No Resolution to Biden's Talk Show
Chairman Joe Biden of the Senate Foreign Relations Committee was trying to uphold two resolutions yesterday: one criticizing the Bush administration's Iraq policy and the other Biden's own resolution to himself -- to stop talking so much.
The Iraq resolution passed 12 to 9. Biden's other resolution failed, by a voice vote -- Biden's voice.
The Delaware Democrat and presidential hopeful ran the hearing more like a talk show host than a chairman: inviting the other senators to speak and then commenting on each senator's remarks.
He opened the hearing with a 3,000-word statement in which he used the word "I" 88 times, including a lengthy discussion of the types of questions he has asked himself and how he has answered himself. Finally, the committee's ranking Republican, Richard Lugar (Ind.) got a chance to speak. Then Biden spoke again. Sen. Chris Dodd (D-Conn.) introduced an amendment. Biden interrupted him four times, the last time stating, "I don't want to belabor the point."
By this point, Sen. John Sununu (R-N.H.) had heard enough Biden. "We're going to be here a long time, and I'd certainly like to speak," he announced with irritation. Biden yielded the floor to Sununu, but then interrupted him, too -- five times.
"Senator," Sununu eventually pleaded. "You've had a wonderful opportunity to express your views. I think many on the committee would at least like to express their own views, and I'm sure you'll have ample opportunity to respond."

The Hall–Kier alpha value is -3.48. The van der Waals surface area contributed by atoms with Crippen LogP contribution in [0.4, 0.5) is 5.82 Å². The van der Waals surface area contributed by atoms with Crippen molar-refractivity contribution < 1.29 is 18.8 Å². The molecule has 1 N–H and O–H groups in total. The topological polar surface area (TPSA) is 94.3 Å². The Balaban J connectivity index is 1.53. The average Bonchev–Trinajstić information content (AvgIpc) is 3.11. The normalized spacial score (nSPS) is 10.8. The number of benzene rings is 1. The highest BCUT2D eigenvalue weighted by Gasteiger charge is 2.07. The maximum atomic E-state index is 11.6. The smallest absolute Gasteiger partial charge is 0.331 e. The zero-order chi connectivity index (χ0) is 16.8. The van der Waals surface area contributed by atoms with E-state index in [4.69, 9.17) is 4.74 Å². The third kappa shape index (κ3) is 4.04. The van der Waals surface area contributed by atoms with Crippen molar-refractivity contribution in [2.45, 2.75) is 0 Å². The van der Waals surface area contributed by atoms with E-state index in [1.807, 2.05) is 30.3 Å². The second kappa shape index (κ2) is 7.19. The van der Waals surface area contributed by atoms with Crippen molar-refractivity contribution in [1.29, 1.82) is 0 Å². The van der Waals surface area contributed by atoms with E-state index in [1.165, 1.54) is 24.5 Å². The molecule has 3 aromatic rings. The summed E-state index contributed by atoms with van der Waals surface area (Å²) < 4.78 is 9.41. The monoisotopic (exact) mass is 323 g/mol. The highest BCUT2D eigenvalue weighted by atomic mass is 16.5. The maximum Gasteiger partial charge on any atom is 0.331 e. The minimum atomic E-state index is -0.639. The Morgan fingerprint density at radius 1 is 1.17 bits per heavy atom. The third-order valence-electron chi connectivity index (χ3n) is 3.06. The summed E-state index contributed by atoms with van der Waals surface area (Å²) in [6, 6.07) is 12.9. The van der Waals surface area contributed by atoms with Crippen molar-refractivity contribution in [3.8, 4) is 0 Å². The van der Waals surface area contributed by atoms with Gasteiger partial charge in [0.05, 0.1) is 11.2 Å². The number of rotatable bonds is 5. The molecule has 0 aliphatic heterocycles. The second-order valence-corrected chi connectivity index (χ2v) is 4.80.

For Biden, verbosity frequently tramples what might otherwise be profound points. Friends have urged him to put a sock in it, and he knows that his wordiness prevents him from being, as he has put it, "the best Biden I can be."
But, like any addict, he is prone to lapses. "I'll not interrupt again," he promised after one of his monologues yesterday -- this one after remarks by Sen. Lisa Murkowski (R-Alaska) -- and then he broke the promise minutes later.
The veteran legislator is hardly the only one in the Senate, or on the committee, to suffer from long-windedness. Sen. John Kerry (D-Mass.) used his time to rehash the 2004 campaign, arguing that everything he said about the Vietnam War decades ago was true. Kerry later went to the Senate floor to announce that he would not run for president in 2008 but meandered through the better part of half an hour before getting to the point.
But Biden suffers more publicly from the need to explain every contour of his thinking; he at once seems keenly aware that he should keep things moving, yet unaware of the need to stop himself from talking. Returning from a recess in yesterday's hearing, he vowed to finish the proceedings in 90 minutes, "God willing and the creek not rising, as my grandpop used to say." He urged fellow senators to be brief, saying that "even though there's much more to say, there will be plenty of opportunities to say it." More than once he referred to the senators waiting to speak in a "queue" -- he pronounced it "kway" -- but then extended the queue by inserting himself between each speaker.
"Let me just make two brief comments," he said after Lugar voiced opposition to the Iraq resolution.
"Let me respond briefly," he said after Dodd tried to strengthen the resolution. "And I'll try to be brief." One thousand words later, Dodd tried, with limited success, to reclaim the floor.